As Internet users become increasingly threatened with spyware and adware attempting to infect their machines, software vendors and consumers groups have been struggling to answer a critical question: What is spyware?
A coalition is now attempting to draw a line between acceptable and invasive advertising.
The Anti-Spyware Coalition, headed by the Center for Democracy & Technology with support from industry giants America Online Inc., EarthLink Inc., Microsoft Corp., and Yahoo Inc. among others, has released the first draft of a 13-page document, here in PDF form, designed to establish definitions that will bring clarity to anti-spyware vendors.
Such classification of spyware and adware would make it easier for companies to improve their detection and removal products, and better educate customers of the risks associated with spyware. In addition, anti-spyware software vendors could avoid lawsuits from ad companies who claim their software is unfairly targeted.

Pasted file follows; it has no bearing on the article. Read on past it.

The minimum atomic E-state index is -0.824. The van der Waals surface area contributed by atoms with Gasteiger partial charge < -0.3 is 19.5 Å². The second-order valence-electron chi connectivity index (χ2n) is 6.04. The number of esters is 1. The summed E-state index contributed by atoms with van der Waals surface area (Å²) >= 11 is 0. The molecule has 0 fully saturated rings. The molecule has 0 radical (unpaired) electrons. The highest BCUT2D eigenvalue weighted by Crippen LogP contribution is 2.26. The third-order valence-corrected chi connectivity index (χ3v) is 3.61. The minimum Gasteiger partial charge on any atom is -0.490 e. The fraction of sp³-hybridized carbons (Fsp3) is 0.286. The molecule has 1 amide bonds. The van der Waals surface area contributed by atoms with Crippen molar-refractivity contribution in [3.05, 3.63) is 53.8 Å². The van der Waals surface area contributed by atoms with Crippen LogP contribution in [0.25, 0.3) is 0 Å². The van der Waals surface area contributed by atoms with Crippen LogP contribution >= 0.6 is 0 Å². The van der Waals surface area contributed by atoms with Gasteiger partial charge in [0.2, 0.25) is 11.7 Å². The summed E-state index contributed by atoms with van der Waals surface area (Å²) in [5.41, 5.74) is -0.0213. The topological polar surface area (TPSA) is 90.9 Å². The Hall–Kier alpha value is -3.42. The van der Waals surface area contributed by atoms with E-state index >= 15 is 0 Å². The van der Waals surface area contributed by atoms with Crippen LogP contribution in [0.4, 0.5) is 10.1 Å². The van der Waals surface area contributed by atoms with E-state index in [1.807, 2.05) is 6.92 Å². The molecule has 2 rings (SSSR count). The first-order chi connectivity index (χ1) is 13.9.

Microsoft muddied the waters last week when it redefined adware company Clarias software as “Ignore” rather than “Quarantine,” much to the chagrin of security experts. Microsoft publicly responded to the criticism saying the new classification came after a standard review process.
Microsoft also posted the criteria it uses when defining potential threats, which include deceptive behaviors, privacy, security, performance impact, and industry and consumer opinion of the product.
Likewise, the Anti-Spyware Coalition has defined “potential threats”—a term that includes spyware, adware, cookies and hijackers—as programs that: impair users control over their systems, including privacy and security; impair the use of system resources, including what programs are installed on their computers; or collect, use and distribute personal or otherwise sensitive information.